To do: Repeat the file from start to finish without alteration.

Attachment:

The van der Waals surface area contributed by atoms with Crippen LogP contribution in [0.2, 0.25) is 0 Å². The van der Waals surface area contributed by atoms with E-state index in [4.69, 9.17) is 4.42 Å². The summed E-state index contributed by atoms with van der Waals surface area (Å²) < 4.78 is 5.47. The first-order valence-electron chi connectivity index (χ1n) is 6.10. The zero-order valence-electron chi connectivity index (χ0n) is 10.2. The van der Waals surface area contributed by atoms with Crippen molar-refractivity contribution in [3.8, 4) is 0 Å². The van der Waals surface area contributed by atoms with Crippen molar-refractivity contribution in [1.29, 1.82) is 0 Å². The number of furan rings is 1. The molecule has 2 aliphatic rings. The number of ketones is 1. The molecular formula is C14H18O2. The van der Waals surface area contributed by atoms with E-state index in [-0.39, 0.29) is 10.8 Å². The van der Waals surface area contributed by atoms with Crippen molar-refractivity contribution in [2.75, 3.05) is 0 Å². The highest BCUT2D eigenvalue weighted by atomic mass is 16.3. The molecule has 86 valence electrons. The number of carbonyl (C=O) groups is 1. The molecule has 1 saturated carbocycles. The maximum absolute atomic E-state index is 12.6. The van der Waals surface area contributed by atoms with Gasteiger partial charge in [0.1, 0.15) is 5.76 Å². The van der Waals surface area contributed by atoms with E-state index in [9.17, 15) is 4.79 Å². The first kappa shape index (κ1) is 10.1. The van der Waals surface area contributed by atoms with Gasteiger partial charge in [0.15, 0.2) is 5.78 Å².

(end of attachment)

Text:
The van der Waals surface area contributed by atoms with Crippen LogP contribution in [0.2, 0.25) is 0 Å². The van der Waals surface area contributed by atoms with E-state index in [4.69, 9.17) is 4.42 Å². The summed E-state index contributed by atoms with van der Waals surface area (Å²) < 4.78 is 5.47. The first-order valence-electron chi connectivity index (χ1n) is 6.10. The zero-order valence-electron chi connectivity index (χ0n) is 10.2. The van der Waals surface area contributed by atoms with Crippen molar-refractivity contribution in [3.8, 4) is 0 Å². The van der Waals surface area contributed by atoms with Crippen molar-refractivity contribution in [1.29, 1.82) is 0 Å². The number of furan rings is 1. The molecule has 2 aliphatic rings. The number of ketones is 1. The molecular formula is C14H18O2. The van der Waals surface area contributed by atoms with E-state index in [-0.39, 0.29) is 10.8 Å². The van der Waals surface area contributed by atoms with Crippen molar-refractivity contribution in [2.75, 3.05) is 0 Å². The highest BCUT2D eigenvalue weighted by atomic mass is 16.3. The molecule has 86 valence electrons. The number of carbonyl (C=O) groups is 1. The molecule has 1 saturated carbocycles. The maximum absolute atomic E-state index is 12.6. The van der Waals surface area contributed by atoms with Gasteiger partial charge in [0.1, 0.15) is 5.76 Å². The van der Waals surface area contributed by atoms with E-state index in [9.17, 15) is 4.79 Å². The first kappa shape index (κ1) is 10.1. The van der Waals surface area contributed by atoms with Gasteiger partial charge in [0.15, 0.2) is 5.78 Å².